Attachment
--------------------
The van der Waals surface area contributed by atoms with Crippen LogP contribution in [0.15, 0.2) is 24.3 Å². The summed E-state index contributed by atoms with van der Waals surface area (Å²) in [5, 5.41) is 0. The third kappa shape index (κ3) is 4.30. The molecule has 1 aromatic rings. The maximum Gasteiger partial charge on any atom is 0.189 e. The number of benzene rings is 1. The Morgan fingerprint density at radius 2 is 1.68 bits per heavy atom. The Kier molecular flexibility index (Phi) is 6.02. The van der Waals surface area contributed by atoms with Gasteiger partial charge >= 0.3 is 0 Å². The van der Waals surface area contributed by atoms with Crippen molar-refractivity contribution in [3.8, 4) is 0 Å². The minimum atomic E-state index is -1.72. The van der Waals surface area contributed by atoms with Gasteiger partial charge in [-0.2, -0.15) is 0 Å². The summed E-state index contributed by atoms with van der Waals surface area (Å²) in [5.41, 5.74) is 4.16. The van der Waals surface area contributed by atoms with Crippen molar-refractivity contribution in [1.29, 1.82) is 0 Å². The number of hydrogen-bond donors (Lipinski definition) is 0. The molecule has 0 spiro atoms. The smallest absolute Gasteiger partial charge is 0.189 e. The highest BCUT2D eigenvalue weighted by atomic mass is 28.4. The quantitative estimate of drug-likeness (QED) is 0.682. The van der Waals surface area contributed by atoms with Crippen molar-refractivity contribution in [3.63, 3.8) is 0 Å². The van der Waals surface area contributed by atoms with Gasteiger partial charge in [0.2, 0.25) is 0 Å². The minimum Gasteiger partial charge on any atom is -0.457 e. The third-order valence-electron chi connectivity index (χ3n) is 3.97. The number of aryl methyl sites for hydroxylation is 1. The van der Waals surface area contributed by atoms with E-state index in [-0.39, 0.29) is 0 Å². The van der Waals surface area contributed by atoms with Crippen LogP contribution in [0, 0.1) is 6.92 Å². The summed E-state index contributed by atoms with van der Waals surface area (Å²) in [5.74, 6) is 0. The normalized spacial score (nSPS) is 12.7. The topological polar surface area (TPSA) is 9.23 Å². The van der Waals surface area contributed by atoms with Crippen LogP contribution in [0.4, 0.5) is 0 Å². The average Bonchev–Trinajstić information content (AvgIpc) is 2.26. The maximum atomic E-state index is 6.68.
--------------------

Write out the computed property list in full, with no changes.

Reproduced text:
The van der Waals surface area contributed by atoms with Crippen LogP contribution in [0.15, 0.2) is 24.3 Å². The summed E-state index contributed by atoms with van der Waals surface area (Å²) in [5, 5.41) is 0. The third kappa shape index (κ3) is 4.30. The molecule has 1 aromatic rings. The maximum Gasteiger partial charge on any atom is 0.189 e. The number of benzene rings is 1. The Morgan fingerprint density at radius 2 is 1.68 bits per heavy atom. The Kier molecular flexibility index (Phi) is 6.02. The van der Waals surface area contributed by atoms with Gasteiger partial charge >= 0.3 is 0 Å². The van der Waals surface area contributed by atoms with Crippen molar-refractivity contribution in [3.8, 4) is 0 Å². The minimum atomic E-state index is -1.72. The van der Waals surface area contributed by atoms with Gasteiger partial charge in [-0.2, -0.15) is 0 Å². The summed E-state index contributed by atoms with van der Waals surface area (Å²) in [5.41, 5.74) is 4.16. The van der Waals surface area contributed by atoms with Crippen molar-refractivity contribution in [1.29, 1.82) is 0 Å². The number of hydrogen-bond donors (Lipinski definition) is 0. The molecule has 0 spiro atoms. The smallest absolute Gasteiger partial charge is 0.189 e. The highest BCUT2D eigenvalue weighted by atomic mass is 28.4. The quantitative estimate of drug-likeness (QED) is 0.682. The van der Waals surface area contributed by atoms with Crippen molar-refractivity contribution in [3.63, 3.8) is 0 Å². The van der Waals surface area contributed by atoms with Gasteiger partial charge in [0.2, 0.25) is 0 Å². The minimum Gasteiger partial charge on any atom is -0.457 e. The third-order valence-electron chi connectivity index (χ3n) is 3.97. The number of aryl methyl sites for hydroxylation is 1. The van der Waals surface area contributed by atoms with E-state index in [-0.39, 0.29) is 0 Å². The van der Waals surface area contributed by atoms with Crippen LogP contribution in [0, 0.1) is 6.92 Å². The summed E-state index contributed by atoms with van der Waals surface area (Å²) in [5.74, 6) is 0. The normalized spacial score (nSPS) is 12.7. The topological polar surface area (TPSA) is 9.23 Å². The van der Waals surface area contributed by atoms with Crippen LogP contribution in [0.4, 0.5) is 0 Å². The average Bonchev–Trinajstić information content (AvgIpc) is 2.26. The maximum atomic E-state index is 6.68.